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Clerical Positions Where Men and Women are Still Prominent

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Changes in Age and Sex of Clerical Workers

It is no surprise that women are becoming a greater part of the labor force. In 1920, there were two women workers for every ten men workers; today, more than four out of every ten American workers are women. From 1960 to June 1980, the number of employed women rose from 23.3 million to 44.1 million, a jump of 90 percent compared to a 29 percent rise for men, from 46.4 million to 59.8 million.

The Kinds of Clerical Positions In Which Men Or Women Are Still Predominant Today

It is not too surprising to find women in over nine-tenths of the telephone operator or secretarial positions, but it is quite surprising to discover that even the bookkeeping positions, which have been traditionally held by men, are now more than nine-tenths filled by women.

There remain, however, a few clerical positions in which men still predominate, as the following chart shows.

The findings of the Bangs and Hillestad study on automated data processing indicated that, in 1968, men also predominated in the following relatively newer office jobs: unit record equipment operator, 63 percent; computer console operator, 90 percent; programmer, 82 percent; data processing manager, 93 percent; and systems analyst, 92 percent. However, 98 percent of the keypunch operators and 65 percent of the tape librarians were women. A change in the employment trend by sex is reflected in the figures compiled in 1979 by the Department of Labor which indicate that jobs as computer and peripheral equipment operators are now held by only 38.4 percent of the males; from a figure of 321,000 persons employed as programmers, 71 percent are now males; and of the 177,000 systems analysts, only 75.7 positions are held by men.

The "New Mix" Of Working Women

One more look at statistics indicates a "new mix" of working women-a group of married, divorced, separated, or single women. Of the nearly 35 million women in the labor force in 1973, 42 percent of them were married, and 40 percent had children under the age of 18. In March, 1975, working wives comprised 44.4 percent of the labor force.

By 1979, 60 percent of all women between the ages of 18 and 64 were workers, compared with 88 percent of men. During the first quarter of 1980, 57 percent of all mothers with children under 18 years were in the labor force, of which 45 percent were mothers with preschool children. By November 1980, of the 97.8 million persons employed, nearly 42 million were women, of whom 43.5 percent were clerical workers. The most dramatic increase in the labor force participation has been for women from 25 to 34 years of age. Women in this age group no longer enter the work force with the intention of staying only until they marry nor have children. They often continue in their positions for many years, and large numbers of married women start their careers late in life. Approximately two-thirds of the 42 million working women work to support themselves and their families, or to help raise their families' standard of living.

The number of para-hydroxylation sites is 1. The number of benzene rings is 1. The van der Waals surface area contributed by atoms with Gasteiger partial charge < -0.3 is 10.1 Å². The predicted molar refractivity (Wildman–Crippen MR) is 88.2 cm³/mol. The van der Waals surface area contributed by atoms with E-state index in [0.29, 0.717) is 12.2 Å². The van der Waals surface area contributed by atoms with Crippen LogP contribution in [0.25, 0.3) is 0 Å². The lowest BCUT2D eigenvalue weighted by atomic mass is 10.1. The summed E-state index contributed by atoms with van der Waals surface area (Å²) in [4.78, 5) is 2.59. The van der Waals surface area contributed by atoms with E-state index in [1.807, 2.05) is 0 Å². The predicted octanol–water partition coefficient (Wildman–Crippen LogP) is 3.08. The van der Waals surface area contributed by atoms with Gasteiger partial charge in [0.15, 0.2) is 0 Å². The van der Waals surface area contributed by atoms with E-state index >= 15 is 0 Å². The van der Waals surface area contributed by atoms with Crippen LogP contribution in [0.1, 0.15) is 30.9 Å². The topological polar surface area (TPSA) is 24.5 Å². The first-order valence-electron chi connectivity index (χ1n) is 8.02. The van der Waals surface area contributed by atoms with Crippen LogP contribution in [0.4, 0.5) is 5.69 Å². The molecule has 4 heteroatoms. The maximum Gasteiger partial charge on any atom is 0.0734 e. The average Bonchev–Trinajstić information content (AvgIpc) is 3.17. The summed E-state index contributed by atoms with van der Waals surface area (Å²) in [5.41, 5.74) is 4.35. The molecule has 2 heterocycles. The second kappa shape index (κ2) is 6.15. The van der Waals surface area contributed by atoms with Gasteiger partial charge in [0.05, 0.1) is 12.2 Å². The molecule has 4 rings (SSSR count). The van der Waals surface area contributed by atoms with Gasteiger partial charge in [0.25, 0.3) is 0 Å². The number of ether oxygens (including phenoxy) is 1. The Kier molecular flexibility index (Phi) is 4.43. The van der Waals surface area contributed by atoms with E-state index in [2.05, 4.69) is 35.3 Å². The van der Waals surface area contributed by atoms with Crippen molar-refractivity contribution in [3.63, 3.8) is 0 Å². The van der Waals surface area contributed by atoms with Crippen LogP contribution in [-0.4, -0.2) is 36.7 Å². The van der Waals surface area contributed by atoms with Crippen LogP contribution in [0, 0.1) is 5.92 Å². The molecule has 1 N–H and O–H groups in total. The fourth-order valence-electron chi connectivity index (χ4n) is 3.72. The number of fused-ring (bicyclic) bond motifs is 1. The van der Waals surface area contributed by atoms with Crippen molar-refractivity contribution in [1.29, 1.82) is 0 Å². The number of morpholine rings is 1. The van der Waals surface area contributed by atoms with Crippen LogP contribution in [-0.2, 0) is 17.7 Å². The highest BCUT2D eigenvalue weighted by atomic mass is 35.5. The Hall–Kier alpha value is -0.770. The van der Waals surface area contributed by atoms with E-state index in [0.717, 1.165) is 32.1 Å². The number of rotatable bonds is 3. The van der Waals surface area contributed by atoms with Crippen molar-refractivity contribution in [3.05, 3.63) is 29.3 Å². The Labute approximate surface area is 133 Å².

Just what is the significance of all these statistics? It is apparent that the female labor force is significantly different from past decades. Even to the high school student not yet at work, they have meaning. In general, they say:
  1. That there are now and probably will continue to be proportionately more jobs in the clerical field than in others.

  2. That most clerical occupations are feminized, except for some key positions in data processing and office management.

  3. That the automation of processes in business and industry, accompanied by the growing complexity of business and industry, has increased the need for clerical workers.

  4. That additional training will be needed to fill the new jobs brought about by automation.

  5. That, as statistics indicate that work is today not merely a stopgap until marriage, management will give more consideration to additional training for women and there will be increasingly more opportunities for them to advance to higher positions.

  6. That successful employees are those who are able to adapt to changes in equipment, work procedures, and workspace.

  7. That education becomes more important as it becomes apparent that today's training will be used for many years.

  8. That legislation enacted during the past decade barring discrimination in employment on the basis of sex should make available new opportunities for women, should enable them to secure more diversified jobs, and should enable women to secure and advance to jobs requiring more responsibility and a higher skill level than was formerly possible.

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